In this free, one-hour webinar, we will share the basics of how to develop material models for adhesives to be used in commercial finite element analysis (FEA) codes. We will cover both continuum material modeling and cohesive zone modeling.
A medical device designer wanted to forecast the creep performance of a plastic part for at least two years. Veryst tested the material using time-temperature superposition to characterize the material’s long-term performance quickly and efficiently to determine if the design performs adequately after two years.
An adhesive joint was failing in the field. Veryst used DSC to investigate and determined the root cause to be improper curing of the adhesive.
Joining polyolefins such as polyethylene and polypropylene with adhesives can be challenging. Polyolefins have low surface energy, which creates weak bonds between the polyolefin material and the adhesive. Veryst used corona discharge plasma treatment to improve the bond strength and create a more robust joint.
Cohesive zone modeling is a powerful tool for predicting delamination in adhesively bonded structures. Veryst engineers use their expertise in experimental and computational fracture mechanics to calibrate cohesive zone models for accurate prediction of adhesive failure.
A commonly encountered failure mode in microfluidic devices is delamination between adjacent device layers. Veryst examined the influence of control channel geometry on the delamination pressure of a pneumatic microfluidic valve using finite element analysis.
Solvent bonding, although an effective way to join thermoplastics, can pose process challenges that reduce bond strength. Veryst uses FTIR microscopy to characterize the interface structure of solvent bonds, obtaining a “chemical image” of the solvent-bonded interface. The result is a full understanding of the bond and ways to improve its strength and reliability.
Veryst developed a new test method for measuring fracture toughness under impact loading that does not require measurement of load or crack length. We have used this method to help clients in the automotive and electronics industry understand how adhesives fail under impact conditions.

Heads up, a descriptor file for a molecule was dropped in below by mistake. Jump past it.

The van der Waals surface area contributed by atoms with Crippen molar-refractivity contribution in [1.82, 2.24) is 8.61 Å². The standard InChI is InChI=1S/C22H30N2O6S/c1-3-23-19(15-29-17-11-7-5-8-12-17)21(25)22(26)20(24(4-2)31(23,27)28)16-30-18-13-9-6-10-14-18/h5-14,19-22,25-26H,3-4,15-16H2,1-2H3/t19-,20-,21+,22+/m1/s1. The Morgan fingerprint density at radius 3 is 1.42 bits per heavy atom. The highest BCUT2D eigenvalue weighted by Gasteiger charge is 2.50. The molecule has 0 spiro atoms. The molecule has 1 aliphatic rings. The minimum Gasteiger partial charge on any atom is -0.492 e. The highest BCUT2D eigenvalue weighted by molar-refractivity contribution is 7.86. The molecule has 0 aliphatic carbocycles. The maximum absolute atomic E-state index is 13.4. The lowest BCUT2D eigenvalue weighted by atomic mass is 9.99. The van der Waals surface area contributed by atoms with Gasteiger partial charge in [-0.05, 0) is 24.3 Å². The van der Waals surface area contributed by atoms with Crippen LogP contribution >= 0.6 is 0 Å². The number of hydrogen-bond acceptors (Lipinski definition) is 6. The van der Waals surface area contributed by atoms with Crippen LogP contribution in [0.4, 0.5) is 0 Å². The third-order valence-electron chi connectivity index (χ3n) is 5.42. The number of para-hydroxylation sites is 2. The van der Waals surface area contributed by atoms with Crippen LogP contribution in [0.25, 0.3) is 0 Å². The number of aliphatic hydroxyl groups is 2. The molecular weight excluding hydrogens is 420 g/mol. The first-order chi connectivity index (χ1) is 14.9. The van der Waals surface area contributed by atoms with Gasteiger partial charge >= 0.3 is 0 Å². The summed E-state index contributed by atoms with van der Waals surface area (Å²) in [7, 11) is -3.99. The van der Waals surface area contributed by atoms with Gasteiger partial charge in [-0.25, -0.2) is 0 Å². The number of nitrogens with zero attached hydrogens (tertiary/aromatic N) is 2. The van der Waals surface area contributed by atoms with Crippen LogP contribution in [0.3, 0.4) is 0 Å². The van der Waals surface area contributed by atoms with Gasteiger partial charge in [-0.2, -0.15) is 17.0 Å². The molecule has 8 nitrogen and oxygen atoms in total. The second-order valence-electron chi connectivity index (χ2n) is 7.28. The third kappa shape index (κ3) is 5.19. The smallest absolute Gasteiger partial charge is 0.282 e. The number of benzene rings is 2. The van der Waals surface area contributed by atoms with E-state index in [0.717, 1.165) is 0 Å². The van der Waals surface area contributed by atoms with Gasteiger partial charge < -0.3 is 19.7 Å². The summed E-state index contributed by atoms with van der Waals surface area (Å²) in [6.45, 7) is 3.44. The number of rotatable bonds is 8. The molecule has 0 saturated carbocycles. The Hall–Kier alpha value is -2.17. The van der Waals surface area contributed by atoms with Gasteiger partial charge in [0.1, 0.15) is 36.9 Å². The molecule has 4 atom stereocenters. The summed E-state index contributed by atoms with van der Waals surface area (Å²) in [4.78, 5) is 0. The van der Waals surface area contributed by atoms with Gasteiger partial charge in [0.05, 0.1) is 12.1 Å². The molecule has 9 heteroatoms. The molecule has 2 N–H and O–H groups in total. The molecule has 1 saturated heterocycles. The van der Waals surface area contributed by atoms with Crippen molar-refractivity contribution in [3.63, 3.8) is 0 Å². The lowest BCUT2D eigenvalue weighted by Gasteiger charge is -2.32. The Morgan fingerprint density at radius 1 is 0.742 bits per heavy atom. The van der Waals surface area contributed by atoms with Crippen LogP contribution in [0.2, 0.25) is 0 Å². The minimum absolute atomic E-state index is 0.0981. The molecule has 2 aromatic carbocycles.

Veryst used topology optimization to design an additively manufactured bracket for adhesive assembly and then used cohesive zone modeling to predict the strength of the bonded joint.
The peel test is widely used to measure the adhesion of thin, compliant films to rigid substrates. An accurate model of the peeling mechanics is required to extract the interface adhesion energy. Veryst used the PolyUMod® material model library along with a cohesive zone model of interface adhesion to simulate the peeling of a soft viscoplastic film from a rigid substrate.
Designing an assembly process using a thermoset adhesive can be challenging without an understanding of the adhesive curing kinetics. Veryst engineers use FTIR spectroscopy to analyze curing and optimize processing steps.
The microelectronics packaging industry relies heavily on adhesive bonding to assemble electronic components. Veryst built a COMSOL Multiphysics model of a thermocompression bonding process to help reduce bonding cycle time by simultaneously optimizing material and process variables.
Veryst assists clients with the selection of adhesive materials, development of bonding processes, and mechanical analysis of interfaces. We employ chemical characterization, mechanical testing, and advanced computational methods to design robust adhesively bonded structures and to understand delamination failures.
Veryst works with clients to develop high-performance, reliable, and manufacturable medical devices. We apply advanced characterization technologies, engineering analysis, and sophisticated simulation software to provide cost-effective solutions to time-critical engineering problems.
Veryst engineers and scientists offer additional specialized expertise in a wide range of important areas, including the following fields. In each case, we concentrate on meeting client need through the application of fundamental engineering science.